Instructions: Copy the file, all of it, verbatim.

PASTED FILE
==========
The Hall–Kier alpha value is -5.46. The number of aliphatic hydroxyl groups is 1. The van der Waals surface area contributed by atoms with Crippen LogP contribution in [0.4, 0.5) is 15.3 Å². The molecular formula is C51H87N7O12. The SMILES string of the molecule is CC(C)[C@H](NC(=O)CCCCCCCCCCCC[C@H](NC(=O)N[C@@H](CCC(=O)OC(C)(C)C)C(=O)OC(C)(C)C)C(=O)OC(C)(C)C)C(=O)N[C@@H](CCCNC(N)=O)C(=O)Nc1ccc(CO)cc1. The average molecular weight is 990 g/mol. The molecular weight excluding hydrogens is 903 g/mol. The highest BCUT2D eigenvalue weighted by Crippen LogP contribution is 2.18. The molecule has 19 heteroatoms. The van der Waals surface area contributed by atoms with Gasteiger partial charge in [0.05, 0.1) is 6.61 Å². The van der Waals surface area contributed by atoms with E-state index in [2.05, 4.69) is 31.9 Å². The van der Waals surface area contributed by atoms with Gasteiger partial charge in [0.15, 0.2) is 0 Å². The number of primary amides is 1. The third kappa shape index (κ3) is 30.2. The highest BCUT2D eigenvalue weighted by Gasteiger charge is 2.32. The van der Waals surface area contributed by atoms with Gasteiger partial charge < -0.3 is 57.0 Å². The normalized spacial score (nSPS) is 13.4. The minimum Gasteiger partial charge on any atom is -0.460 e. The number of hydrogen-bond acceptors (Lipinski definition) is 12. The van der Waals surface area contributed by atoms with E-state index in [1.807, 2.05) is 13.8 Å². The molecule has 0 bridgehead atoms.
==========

The Hall–Kier alpha value is -5.46. The number of aliphatic hydroxyl groups is 1. The van der Waals surface area contributed by atoms with Crippen LogP contribution in [0.4, 0.5) is 15.3 Å². The molecular formula is C51H87N7O12. The SMILES string of the molecule is CC(C)[C@H](NC(=O)CCCCCCCCCCCC[C@H](NC(=O)N[C@@H](CCC(=O)OC(C)(C)C)C(=O)OC(C)(C)C)C(=O)OC(C)(C)C)C(=O)N[C@@H](CCCNC(N)=O)C(=O)Nc1ccc(CO)cc1. The average molecular weight is 990 g/mol. The molecular weight excluding hydrogens is 903 g/mol. The highest BCUT2D eigenvalue weighted by Crippen LogP contribution is 2.18. The molecule has 19 heteroatoms. The van der Waals surface area contributed by atoms with Gasteiger partial charge in [0.05, 0.1) is 6.61 Å². The van der Waals surface area contributed by atoms with E-state index in [2.05, 4.69) is 31.9 Å². The van der Waals surface area contributed by atoms with Gasteiger partial charge in [0.15, 0.2) is 0 Å². The number of primary amides is 1. The third kappa shape index (κ3) is 30.2. The highest BCUT2D eigenvalue weighted by Gasteiger charge is 2.32. The van der Waals surface area contributed by atoms with Gasteiger partial charge < -0.3 is 57.0 Å². The normalized spacial score (nSPS) is 13.4. The minimum Gasteiger partial charge on any atom is -0.460 e. The number of hydrogen-bond acceptors (Lipinski definition) is 12. The van der Waals surface area contributed by atoms with E-state index in [1.807, 2.05) is 13.8 Å². The molecule has 0 bridgehead atoms.